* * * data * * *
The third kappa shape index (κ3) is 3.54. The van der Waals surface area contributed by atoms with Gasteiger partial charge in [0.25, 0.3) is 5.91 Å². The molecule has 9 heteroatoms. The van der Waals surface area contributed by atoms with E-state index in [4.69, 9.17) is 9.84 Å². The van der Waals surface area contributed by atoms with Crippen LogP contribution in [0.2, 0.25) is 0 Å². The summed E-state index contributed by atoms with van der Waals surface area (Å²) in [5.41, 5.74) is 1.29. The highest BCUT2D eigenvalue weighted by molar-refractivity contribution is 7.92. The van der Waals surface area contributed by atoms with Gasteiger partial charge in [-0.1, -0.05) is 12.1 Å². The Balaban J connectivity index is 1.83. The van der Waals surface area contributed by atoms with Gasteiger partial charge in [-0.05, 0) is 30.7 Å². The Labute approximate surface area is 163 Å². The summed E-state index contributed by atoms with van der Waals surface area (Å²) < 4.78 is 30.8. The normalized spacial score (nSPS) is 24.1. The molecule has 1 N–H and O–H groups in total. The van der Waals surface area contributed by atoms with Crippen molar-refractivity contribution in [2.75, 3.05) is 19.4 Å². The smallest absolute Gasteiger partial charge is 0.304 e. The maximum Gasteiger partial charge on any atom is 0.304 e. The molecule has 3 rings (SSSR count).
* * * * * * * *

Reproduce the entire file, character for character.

The third kappa shape index (κ3) is 3.54. The van der Waals surface area contributed by atoms with Gasteiger partial charge in [0.25, 0.3) is 5.91 Å². The molecule has 9 heteroatoms. The van der Waals surface area contributed by atoms with E-state index in [4.69, 9.17) is 9.84 Å². The van der Waals surface area contributed by atoms with Crippen LogP contribution in [0.2, 0.25) is 0 Å². The summed E-state index contributed by atoms with van der Waals surface area (Å²) in [5.41, 5.74) is 1.29. The highest BCUT2D eigenvalue weighted by molar-refractivity contribution is 7.92. The van der Waals surface area contributed by atoms with Gasteiger partial charge in [-0.1, -0.05) is 12.1 Å². The Balaban J connectivity index is 1.83. The van der Waals surface area contributed by atoms with Gasteiger partial charge in [-0.05, 0) is 30.7 Å². The Labute approximate surface area is 163 Å². The summed E-state index contributed by atoms with van der Waals surface area (Å²) < 4.78 is 30.8. The normalized spacial score (nSPS) is 24.1. The molecule has 1 N–H and O–H groups in total. The van der Waals surface area contributed by atoms with Crippen molar-refractivity contribution in [2.75, 3.05) is 19.4 Å². The smallest absolute Gasteiger partial charge is 0.304 e. The maximum Gasteiger partial charge on any atom is 0.304 e. The molecule has 3 rings (SSSR count).